Central and Southern Africa has the most nations of all the tropical regions. It has seen substantial improvements in health and economic development over the past 60 years. Its population has doubled during that period, and it still faces enormous problems and has some of the worst statistics in the tropical world.
- From 1995 to 2010, gross domestic product in the region had an annual growth rate of 5.3% – the second fastest growing region in the Tropics.
- Since 1980, there has been a 61% increase in cattle/buffalo numbers (an extra 66 million beasts) and the greatest increase (154%) in sheep/goat holdings in the Tropics, or an additional 190 million head to 315 million.
- Cereal production increased by 173% to 96 million tonnes – the biggest increase in the Tropics.
- The overall population has more than doubled in the past 30 years with the region being one of only two in the Tropics where fertility rates are still above five births per woman.
- By 2050 it is estimated than 30% of the world’s children under ten years of age will live in the region.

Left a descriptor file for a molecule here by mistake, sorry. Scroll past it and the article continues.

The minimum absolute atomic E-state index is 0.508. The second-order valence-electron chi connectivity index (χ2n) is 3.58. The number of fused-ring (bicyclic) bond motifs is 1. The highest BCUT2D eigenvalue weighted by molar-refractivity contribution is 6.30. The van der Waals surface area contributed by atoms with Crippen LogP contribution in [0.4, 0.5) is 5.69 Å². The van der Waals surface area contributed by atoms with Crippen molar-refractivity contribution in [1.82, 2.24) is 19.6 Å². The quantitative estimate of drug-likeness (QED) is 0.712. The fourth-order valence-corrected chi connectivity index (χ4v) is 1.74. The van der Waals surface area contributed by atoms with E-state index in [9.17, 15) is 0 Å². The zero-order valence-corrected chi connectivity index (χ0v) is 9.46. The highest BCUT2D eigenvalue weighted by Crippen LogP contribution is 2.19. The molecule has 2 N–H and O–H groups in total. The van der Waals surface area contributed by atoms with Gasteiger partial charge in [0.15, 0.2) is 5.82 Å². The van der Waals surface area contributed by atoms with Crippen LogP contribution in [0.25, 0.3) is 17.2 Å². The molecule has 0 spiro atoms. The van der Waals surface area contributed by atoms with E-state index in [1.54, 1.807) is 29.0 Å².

- The region has had one of the strongest growth rates of adult mean years of schooling and adult literacy albeit from a low base.
- Life expectancy has increased from 36 years in 1950-55 to 54 in 2005-10 – the lowest in the Tropics.
- The number of the people living in extreme poverty has more than doubled in the past 30 years and the undernourished population has increased from 137 million in 1990-92 to 195 million in 2010-12.
- The percentage of the region’s urban population living in slum conditions was 76% in 2001 and in 2010 was estimated to be 62% in sub-Sahara Africa.
- HIV prevalence in region has been falling steadily from a peak of 5.2% in 1999, as has the AIDS mortality rate, the latter largely attributable to initiatives that have expanded access to antiretroviral therapy.
- AIDS has been a contributing factor to lower life expectancy as the region has 17 of the 21 nations where AIDS accounted for both more than 10% of deaths in 2008 and life expectancy at birth to fall by more than 15 years between 1990 and 2005 in some nations.
- Armed conflict, malaria and HIV were significant contributors to the regions having the highest rates of adult mortality.
- TB incidence was significantly higher than in most other tropical regions in 2010, although it has seen a 23% decline from the peak of 313 in 1999.
- The region carries the highest malaria burden, with nearly 160 million cases in 2010 or 75% of malaria cases in the Tropics. Nigeria, Democratic Republic of the Congo, Tanzania, Uganda, Mozambique and Cote d’Ivoire alone accounted for 47% of global malaria cases.
- The region achieved the second largest improvement in female representation in parliaments, increasing by 9.6% to 19.1% in 2011.